A Reader Asks… The Instructional Rigor/Relevance Shift Map

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A LYS Teacher who is using The Fundamental 5 Lesson Plan App (Fun 5 Plans) asks the following:

SC,

Good afternoon. Could you explain to me the instructional shift graph? What do the letters “O, C, W, and T” mean? And do the colors of the arrows mean anything?

Thanks.

SC Response Great questions. The Instructional Shift graph that is generated in the Fun 5 Plans app illustrates the shifts in instructional rigor and relevance that will occur if you deliver the lesson as planed.  Consider the example below.

  

First, the vertical axis represents Instructional Rigor.  The horizontal axis represents Instructional Relevance.

Next, here is what the letters O, T, W and C represent.

O = my opening objective.  This is the starting point of instructional rigor and relevance.

T = The Instructional Rigor and Relevance of my student purposeful talk sessions.  The arrow illustrates the magnitude of the shift.

W = The Instructional Rigor and Relevance of my embedded critical writing activity. The arrow illustrates the magnitude of the shift.

C = The Instructional Rigor and Relevance of my closing question. The arrow illustrates the magnitude of the shift.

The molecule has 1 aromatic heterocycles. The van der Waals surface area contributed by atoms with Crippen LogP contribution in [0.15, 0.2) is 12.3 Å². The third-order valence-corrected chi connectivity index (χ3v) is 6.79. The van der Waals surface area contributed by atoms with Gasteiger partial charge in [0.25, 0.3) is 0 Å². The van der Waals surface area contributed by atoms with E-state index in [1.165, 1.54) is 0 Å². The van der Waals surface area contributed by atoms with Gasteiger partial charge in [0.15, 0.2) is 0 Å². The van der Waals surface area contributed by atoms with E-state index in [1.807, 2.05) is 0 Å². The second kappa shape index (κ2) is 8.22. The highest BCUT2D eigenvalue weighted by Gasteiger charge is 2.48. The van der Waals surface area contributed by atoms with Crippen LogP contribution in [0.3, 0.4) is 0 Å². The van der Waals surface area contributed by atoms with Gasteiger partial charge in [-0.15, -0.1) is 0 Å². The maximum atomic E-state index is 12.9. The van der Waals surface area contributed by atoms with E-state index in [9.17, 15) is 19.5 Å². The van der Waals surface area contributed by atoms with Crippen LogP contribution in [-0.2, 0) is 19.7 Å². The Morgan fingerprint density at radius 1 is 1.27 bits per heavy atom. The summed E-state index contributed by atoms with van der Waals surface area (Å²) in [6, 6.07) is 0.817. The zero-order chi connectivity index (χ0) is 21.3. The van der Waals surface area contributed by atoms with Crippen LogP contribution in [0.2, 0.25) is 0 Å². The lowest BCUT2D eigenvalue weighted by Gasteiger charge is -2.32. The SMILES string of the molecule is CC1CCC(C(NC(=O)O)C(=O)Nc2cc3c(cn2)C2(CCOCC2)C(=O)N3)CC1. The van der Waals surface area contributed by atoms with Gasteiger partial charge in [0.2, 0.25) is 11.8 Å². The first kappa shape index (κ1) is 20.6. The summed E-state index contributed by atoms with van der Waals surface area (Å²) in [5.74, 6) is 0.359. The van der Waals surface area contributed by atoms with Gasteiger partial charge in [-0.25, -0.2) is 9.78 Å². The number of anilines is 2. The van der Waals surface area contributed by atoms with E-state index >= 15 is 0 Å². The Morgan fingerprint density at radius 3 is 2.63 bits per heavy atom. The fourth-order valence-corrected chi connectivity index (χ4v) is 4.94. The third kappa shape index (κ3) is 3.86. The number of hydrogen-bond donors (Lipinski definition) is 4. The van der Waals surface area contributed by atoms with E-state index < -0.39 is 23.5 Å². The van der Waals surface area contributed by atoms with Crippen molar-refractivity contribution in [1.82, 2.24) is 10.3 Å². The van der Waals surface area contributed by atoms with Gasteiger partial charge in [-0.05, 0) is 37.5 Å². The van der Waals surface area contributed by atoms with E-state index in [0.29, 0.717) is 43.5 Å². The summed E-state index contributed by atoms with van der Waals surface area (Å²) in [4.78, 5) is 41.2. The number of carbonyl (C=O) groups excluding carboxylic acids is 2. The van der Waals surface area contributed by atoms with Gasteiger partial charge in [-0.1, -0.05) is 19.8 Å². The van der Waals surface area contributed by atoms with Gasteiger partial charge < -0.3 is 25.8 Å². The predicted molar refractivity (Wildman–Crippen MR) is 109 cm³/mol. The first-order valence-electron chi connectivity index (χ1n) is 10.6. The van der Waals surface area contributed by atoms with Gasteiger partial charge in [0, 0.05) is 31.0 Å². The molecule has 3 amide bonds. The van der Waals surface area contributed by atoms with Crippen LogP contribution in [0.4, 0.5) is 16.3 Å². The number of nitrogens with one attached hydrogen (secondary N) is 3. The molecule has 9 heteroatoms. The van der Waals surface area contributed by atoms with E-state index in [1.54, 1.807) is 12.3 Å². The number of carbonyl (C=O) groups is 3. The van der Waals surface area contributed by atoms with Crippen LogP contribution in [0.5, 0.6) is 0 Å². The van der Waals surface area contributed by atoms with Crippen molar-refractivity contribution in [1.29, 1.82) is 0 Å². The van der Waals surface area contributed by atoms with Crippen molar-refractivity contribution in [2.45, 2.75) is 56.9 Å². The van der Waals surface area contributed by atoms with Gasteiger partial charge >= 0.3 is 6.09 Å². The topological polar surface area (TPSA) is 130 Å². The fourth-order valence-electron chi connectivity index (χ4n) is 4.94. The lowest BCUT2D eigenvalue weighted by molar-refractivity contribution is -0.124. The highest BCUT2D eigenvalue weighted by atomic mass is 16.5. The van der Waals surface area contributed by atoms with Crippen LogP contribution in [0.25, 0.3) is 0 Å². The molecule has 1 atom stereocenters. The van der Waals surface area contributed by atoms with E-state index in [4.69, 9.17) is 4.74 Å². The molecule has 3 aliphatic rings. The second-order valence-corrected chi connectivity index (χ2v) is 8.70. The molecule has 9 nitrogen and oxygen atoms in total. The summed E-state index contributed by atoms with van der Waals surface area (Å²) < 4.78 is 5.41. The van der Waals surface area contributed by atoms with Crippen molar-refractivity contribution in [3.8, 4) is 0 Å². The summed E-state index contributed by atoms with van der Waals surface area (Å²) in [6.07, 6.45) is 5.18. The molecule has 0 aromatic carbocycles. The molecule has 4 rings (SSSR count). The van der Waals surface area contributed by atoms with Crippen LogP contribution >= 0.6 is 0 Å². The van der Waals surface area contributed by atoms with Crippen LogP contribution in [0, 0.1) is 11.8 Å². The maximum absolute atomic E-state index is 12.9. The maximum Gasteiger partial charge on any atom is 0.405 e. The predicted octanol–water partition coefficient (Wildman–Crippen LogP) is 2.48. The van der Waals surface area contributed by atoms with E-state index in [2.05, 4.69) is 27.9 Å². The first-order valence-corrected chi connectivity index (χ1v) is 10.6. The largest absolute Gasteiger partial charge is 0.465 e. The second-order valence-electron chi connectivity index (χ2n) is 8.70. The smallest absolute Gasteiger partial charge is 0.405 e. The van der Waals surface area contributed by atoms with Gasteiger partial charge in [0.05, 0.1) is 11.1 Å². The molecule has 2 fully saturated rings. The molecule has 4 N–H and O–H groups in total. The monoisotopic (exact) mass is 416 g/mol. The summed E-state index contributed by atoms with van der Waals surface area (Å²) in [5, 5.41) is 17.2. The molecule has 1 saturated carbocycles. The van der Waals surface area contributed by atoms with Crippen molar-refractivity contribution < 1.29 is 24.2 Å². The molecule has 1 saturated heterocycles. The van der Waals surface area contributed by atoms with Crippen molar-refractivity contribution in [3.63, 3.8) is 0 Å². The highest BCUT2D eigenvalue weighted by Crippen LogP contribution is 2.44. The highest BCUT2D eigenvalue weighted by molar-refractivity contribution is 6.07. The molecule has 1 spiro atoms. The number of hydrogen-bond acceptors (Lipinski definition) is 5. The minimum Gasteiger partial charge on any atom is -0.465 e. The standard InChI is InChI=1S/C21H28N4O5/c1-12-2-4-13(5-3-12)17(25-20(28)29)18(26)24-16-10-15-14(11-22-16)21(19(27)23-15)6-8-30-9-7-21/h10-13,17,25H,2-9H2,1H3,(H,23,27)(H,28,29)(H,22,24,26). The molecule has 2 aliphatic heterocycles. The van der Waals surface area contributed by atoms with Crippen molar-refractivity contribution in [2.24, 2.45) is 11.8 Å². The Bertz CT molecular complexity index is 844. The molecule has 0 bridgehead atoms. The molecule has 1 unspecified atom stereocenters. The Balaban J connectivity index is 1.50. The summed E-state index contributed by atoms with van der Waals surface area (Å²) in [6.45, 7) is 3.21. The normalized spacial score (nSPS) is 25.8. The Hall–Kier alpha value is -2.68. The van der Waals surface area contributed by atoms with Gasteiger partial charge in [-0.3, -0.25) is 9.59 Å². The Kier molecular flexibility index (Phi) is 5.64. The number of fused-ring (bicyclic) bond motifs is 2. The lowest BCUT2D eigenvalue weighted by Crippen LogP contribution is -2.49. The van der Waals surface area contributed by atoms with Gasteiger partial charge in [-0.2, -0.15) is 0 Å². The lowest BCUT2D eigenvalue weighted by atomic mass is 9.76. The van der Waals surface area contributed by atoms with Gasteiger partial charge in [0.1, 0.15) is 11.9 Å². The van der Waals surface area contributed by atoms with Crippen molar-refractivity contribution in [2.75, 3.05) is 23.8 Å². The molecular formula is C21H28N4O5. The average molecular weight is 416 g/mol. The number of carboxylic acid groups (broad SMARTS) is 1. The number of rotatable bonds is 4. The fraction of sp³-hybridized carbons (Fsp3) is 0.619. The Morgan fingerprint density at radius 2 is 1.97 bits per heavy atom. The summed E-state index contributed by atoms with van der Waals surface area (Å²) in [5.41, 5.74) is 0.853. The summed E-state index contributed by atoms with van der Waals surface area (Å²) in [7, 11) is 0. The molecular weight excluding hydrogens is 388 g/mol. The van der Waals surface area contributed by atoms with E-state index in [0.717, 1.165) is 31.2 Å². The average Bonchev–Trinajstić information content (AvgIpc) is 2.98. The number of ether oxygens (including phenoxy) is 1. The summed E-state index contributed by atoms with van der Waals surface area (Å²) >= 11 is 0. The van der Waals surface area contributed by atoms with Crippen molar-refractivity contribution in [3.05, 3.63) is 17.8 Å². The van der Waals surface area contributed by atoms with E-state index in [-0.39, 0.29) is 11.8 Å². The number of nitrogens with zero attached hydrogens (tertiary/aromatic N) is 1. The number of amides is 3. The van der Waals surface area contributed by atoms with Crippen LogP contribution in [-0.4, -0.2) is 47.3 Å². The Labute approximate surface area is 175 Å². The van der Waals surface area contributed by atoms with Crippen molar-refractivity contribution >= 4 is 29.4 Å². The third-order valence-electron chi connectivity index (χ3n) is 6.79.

Finally, the colors of the arrows do have meaning.  The arrows, which all begin at the lesson objective, terminate in the rigor/relevance quadrant of the planned activity. The termination quadrant determines the arrow color. Red arrows represent low-level (as defined by category of rigor and relevance) instructional activities. Yellow arrows represent mid-level instructional activities. Green arrows represent high-level instructional activities. 

The colors are NOT quality standards; they are planning tools that assist a teacher in determining if the rigor and relevance of an activity meets her instructional intent.

If I deliver the my lesson (represented in the graph above) as planned, even though my direct teach is at the knowledge / comprehension level, the Frequent Small Group Purposeful Talk, Critical Writing and Closing Question will create multiple spikes in rigor and relevance throughout the lesson.  This will facilitate retention, critical thinking, creativity and complex problem solving.  All good things and all in a single 45 to 90 minute class period.

I hope this helps.  Stay in touch.

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